Orchards location opened in 2018 and has grown exponentially
VANCOUVER — Addiction in its many forms has caused heartbreak for many people in Clark County, but the Recovery Café may have a solution: community.
The organization was formed in 2018 by a group of community members from diverse backgrounds, and ever since has been helping people into recovery through accountability, family and good food. Along the way, they even give jobs to people that become members.
“We went up to the Seattle café, which that’s where the first cafe started. Before we even left that building, we were like, ‘This is what Vancouver needs, they need a place to where people could come and they feel safe,’” said Becky Gonzales, the operations manager for the café. “It was made to feel like it wasn’t just, you know, a building to come to, but it was a place to come and feel like you’re home and you’re safe.”
Becky and her husband Ethan both work at the café to facilitate the key components of its success. Nearly the entire team at the café are living lives in recovery themselves, and are now sharing the wisdom they learned on their journeys.
The three rules for becoming a member of the café are to be clean and sober for 24 hours as to not trigger any other member in recovery, plugin to community through a recovery circle and to give back to the community through work at the café or elsewhere.
The recovery circles are led by people who themselves have achieved recovery and are not programs as much as they are accountability and support teams. In the beginning, the café only hosted two circles. As of this month, they have 91 actively meeting groups. Each week they come together to encourage and listen to each other.
“I have everything I need to function, and a lot of that is because of the cafe and the closeness and the circles that I’ve attended. And now I’m employed here,” said Mark Schilling who is in recovery and works as a COVID monitor at the café. “This is an amazing place. I see it time and time again, people come in here and they find hope, and help and compassion.”
The serving portion of the café can come in many forms and often takes place within the café community itself. Each day prior to the pandemic, food prepared in the kitchen would be served to members during the day. Right now, they have opted for gratitude bags of food prepared onsite and sent home with members.
The coffee booth at the café remains open and it along with all other resources are free to all members.
“Everything the people have to offer, just heart wise and soul wise, it has everything I was looking for,” said Rori Dicker, who works in the café kitchen. “I’ve been in recovery for almost two years now, and I just recently came here. I want people to understand that this is a place where you can come in recovery from anything and be at home and find resources, find people like minded and feel at home. This is the community’s cafe.”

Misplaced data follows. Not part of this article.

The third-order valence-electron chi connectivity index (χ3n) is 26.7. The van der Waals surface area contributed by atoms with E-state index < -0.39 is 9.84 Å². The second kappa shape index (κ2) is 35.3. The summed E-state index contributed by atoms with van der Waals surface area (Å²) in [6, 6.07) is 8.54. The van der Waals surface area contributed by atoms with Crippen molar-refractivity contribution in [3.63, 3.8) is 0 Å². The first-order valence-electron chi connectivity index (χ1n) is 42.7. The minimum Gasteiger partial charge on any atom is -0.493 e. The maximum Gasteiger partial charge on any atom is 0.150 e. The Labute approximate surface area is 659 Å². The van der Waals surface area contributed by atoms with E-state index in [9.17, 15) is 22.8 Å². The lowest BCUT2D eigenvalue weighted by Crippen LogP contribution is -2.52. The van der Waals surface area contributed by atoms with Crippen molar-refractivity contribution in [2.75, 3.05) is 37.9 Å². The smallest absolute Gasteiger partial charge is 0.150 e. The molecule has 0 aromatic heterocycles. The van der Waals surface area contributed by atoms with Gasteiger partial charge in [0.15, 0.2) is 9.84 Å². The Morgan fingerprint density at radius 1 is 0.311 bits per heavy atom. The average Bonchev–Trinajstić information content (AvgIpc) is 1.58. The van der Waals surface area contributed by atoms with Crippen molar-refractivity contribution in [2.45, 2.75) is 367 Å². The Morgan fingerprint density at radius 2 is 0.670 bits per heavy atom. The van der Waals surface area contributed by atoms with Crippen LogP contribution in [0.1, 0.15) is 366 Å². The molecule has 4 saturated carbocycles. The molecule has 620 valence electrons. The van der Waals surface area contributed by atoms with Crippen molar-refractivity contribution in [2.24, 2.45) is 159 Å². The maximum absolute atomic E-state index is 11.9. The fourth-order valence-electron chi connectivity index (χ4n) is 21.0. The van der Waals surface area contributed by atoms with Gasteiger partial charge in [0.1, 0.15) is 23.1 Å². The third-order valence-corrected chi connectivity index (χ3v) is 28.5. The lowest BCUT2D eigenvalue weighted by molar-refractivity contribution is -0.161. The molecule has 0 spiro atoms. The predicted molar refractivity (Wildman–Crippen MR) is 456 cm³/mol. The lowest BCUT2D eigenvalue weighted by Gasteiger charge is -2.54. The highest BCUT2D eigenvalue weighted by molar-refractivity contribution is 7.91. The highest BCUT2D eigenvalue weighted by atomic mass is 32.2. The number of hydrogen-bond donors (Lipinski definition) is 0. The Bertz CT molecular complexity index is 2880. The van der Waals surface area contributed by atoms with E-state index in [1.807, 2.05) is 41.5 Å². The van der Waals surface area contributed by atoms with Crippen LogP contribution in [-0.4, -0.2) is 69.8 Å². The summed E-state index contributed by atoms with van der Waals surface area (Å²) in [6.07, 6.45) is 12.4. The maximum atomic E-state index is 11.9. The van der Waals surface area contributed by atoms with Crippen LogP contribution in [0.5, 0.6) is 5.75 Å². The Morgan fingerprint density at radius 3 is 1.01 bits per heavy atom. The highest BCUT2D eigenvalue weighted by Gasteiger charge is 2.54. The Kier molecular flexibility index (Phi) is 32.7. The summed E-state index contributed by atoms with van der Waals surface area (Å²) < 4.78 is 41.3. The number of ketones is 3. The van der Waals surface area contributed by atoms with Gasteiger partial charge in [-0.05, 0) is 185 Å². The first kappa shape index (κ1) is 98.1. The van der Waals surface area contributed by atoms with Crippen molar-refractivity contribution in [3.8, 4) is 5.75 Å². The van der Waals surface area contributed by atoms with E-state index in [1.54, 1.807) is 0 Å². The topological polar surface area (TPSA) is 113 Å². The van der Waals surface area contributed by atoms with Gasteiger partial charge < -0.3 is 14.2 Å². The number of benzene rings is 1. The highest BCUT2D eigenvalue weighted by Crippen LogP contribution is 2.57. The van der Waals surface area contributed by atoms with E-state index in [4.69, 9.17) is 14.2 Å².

Through recovery coaches and employment coaches, members can also seek out mentorship and guidance to approach next life steps. These coaches spend time on-on-one with members and explain resources in the area and help them find service and work opportunities.
The café’s strategy is to not merely advocate one single path to recovery, but encourage members to find what helps them be the most successful. This can include pathways like programs such as SMART Recovery, becoming connected with a local church ministry, setting goals, or additional accountability like AA.
“What’s going on here is unity. People from all walks of life, who have different faiths, different paths of recovery, and they’re taking it out there and that’s what the world needs right now,” said Ethan, who works as a recovery coach. “It’s much different than a counselor, a counselor helps you work with trauma from the past. We’re all about the present and the future. So there’s a lot of goal setting and step taking.”
The café continues to operate through the pandemic, with physical distancing, masking and plexiglass dividers at tables. Employment counselors like Steven Mahoney are still hard at work helping people in recovery find job opportunities during COVID-19 as well.
The position is a resource made available through Medicaid, but is still available to anyone. Mahoney said he helps members decide if they want to go to school, get a job or advance in the workplace, but lately has seen many people wanting to become recovery coaches themselves.
“The biggest joy in my life is to see people get it,” Mahoney said. “When that happens, everything I do is worthwhile. I mean, I have been in long term recovery and it would be easy to just say, ‘I got mine, now you go get yours.’ But I get no greater joy in this world than to give it to somebody else.”
For more information on the Recovery Café, visit the website at www.recoverycafecc.org.